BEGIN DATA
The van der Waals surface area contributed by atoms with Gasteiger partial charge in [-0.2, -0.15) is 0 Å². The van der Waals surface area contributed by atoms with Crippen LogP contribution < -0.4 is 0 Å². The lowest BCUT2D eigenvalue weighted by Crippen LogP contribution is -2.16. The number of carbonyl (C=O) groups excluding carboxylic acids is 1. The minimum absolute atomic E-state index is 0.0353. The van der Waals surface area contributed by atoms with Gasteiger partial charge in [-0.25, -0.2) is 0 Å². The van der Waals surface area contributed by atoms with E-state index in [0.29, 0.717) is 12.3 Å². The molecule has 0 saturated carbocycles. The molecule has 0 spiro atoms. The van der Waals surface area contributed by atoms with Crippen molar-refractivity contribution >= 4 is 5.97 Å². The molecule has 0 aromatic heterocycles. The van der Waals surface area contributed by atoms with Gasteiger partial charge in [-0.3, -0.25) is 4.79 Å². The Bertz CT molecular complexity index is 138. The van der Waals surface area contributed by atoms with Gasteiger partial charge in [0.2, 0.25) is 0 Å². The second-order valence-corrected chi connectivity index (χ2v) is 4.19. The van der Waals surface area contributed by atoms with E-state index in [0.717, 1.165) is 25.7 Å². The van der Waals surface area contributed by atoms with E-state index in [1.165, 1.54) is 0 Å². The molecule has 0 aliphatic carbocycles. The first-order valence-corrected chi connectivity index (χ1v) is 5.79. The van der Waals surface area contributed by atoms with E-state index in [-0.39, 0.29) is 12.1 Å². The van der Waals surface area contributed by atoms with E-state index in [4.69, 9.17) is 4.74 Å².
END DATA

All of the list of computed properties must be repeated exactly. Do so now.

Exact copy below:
The van der Waals surface area contributed by atoms with Gasteiger partial charge in [-0.2, -0.15) is 0 Å². The van der Waals surface area contributed by atoms with Crippen LogP contribution < -0.4 is 0 Å². The lowest BCUT2D eigenvalue weighted by Crippen LogP contribution is -2.16. The number of carbonyl (C=O) groups excluding carboxylic acids is 1. The minimum absolute atomic E-state index is 0.0353. The van der Waals surface area contributed by atoms with Gasteiger partial charge in [-0.25, -0.2) is 0 Å². The van der Waals surface area contributed by atoms with E-state index in [0.29, 0.717) is 12.3 Å². The molecule has 0 saturated carbocycles. The molecule has 0 spiro atoms. The van der Waals surface area contributed by atoms with Crippen molar-refractivity contribution >= 4 is 5.97 Å². The molecule has 0 aromatic heterocycles. The van der Waals surface area contributed by atoms with Gasteiger partial charge in [-0.3, -0.25) is 4.79 Å². The Bertz CT molecular complexity index is 138. The van der Waals surface area contributed by atoms with Gasteiger partial charge in [0.2, 0.25) is 0 Å². The second-order valence-corrected chi connectivity index (χ2v) is 4.19. The van der Waals surface area contributed by atoms with E-state index in [0.717, 1.165) is 25.7 Å². The van der Waals surface area contributed by atoms with E-state index in [1.165, 1.54) is 0 Å². The molecule has 0 aliphatic carbocycles. The first-order valence-corrected chi connectivity index (χ1v) is 5.79. The van der Waals surface area contributed by atoms with E-state index in [-0.39, 0.29) is 12.1 Å². The van der Waals surface area contributed by atoms with E-state index in [4.69, 9.17) is 4.74 Å².